There’s this tired old trope in journalism about themed days or weeks. You can always get an easy story from National Cat Day or International Talk Like a Pirate Day. But I’m here to tell you about one theme week I don’t feel is overdone: it’s National Newspaper Week.
Newspapers are a bit embattled these days. We fight for ad revenue, we fight for resources, we fight for a stake in the market when more and more people just want to pick up their phones. We fight to be taken seriously, both locally when people figure they don’t need a community newspaper, and nationally, when political leaders paint the press as “fake news.”
But despite all of that, I still believe wholeheartedly in what we do. Not surprised, coming from a reporter? Yeah, figured. Here’s my philosophy.
First, we have to consider what exactly constitutes news? Who’s a journalist? I would argue that posting on Facebook doesn’t constitute news, but gathering credible information responsibly does. We don’t share rumour and we don’t share what hasn’t been confirmed. We don’t, usually, offer an opinion. I consider Les Johnson a colleague, as is Alex from Juice FM. We’re together in our mission to share information. We saw the impact of that during the flooding, when it was on us to make sure people stayed informed, and as fast as possible. People turned to us then – they always have, but especially when our town was in crisis. I’m still proud of the job all local media did during that event.
But I also believe that it doesn’t come cheap. I have some deeply held values about how to be a responsible consumer, but the primary one is this: If you value it, pay for it. Early on in my journalism degree, it dawned on me after I hit the New York Times paywall for the fourth time in a week, that maybe, if this was important to me, perhaps I should do something to ensure its survival. Clearly, I valued the work these journalists were doing, so I should pay them for it. I wouldn’t sit in a restaurant, enjoy a wonderful meal prepared by an expert chef and walk out without paying my bill. It’s a small thing that ensures the news source I value can continue to operate. I’m invested in their success.
(And yes, I know I’m preaching to the converted here. The vast majority of you reading this are doing so in a print paper that you have subscribed to and receive weekly. Thank you.)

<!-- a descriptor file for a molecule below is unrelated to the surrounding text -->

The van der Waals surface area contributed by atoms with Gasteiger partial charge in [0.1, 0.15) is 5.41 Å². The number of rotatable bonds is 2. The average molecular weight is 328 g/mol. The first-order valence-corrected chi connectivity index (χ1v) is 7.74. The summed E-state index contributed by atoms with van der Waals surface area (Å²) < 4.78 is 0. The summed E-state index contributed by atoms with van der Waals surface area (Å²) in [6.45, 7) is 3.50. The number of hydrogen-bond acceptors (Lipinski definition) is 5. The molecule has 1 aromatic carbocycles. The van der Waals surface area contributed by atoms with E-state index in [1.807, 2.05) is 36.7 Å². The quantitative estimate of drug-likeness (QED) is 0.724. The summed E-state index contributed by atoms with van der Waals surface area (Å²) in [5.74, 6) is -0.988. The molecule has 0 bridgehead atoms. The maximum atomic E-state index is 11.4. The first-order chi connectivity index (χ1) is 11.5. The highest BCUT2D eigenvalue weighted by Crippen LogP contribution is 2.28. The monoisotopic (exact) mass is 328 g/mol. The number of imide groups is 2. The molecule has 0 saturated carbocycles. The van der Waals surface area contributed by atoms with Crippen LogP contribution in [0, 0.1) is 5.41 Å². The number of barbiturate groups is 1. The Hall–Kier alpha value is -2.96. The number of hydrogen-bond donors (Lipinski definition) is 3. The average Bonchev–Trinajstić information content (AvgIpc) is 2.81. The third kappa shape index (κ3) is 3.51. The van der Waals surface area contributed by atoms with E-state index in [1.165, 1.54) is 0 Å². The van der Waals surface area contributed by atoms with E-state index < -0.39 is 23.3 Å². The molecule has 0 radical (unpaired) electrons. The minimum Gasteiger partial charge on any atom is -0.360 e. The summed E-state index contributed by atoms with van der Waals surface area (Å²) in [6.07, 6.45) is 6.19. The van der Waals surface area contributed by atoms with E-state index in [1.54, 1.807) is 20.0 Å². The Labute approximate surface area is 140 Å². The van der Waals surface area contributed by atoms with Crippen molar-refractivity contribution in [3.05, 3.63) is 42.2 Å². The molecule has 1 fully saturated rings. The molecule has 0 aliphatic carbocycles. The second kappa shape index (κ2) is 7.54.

The current climate in news is unstable at best. I wrote earlier this year about journalists in Maryland being shot, just for doing their jobs; that’s terrifying. But there are more insidious examples: earlier this week, the President of the United States commented that a journalist “wasn’t thinking. She never does.”
Here in Grand Forks, print media is still strong. The demographics of our town are such that most people still prefer to pick up a paper, and that’s a wonderful thing. But print, desktop, mobile or otherwise: it doesn’t matter how you get it. The important thing is that you’re reading the news, thinking critically about the material, and trust the work journalists are doing.
Working in a small newsroom can be isolating. I’m often struggling to make decisions, knowing that not everyone understands what it is like to live and report in Grand Forks. We’re a unique place with unique people, to put it mildly. But for me, National Newspaper Week is a reminder that I have colleagues all over B.C. and Canada who struggle with the same issues, understand the insane stress, thrive on the drive of a deadline, and feel the craziness of being a reporter in a small town that still cares deeply (sometimes too deeply, I’ve thought) about its newspaper.
Being a reporter is being one of a clan, and that’s why I’m thankful. I have an incredible job that affords me new opportunities to learn and grow daily. I’m so incredibly lucky. Happy National Newspaper Week, folks. Thanks for reading, this week and every week.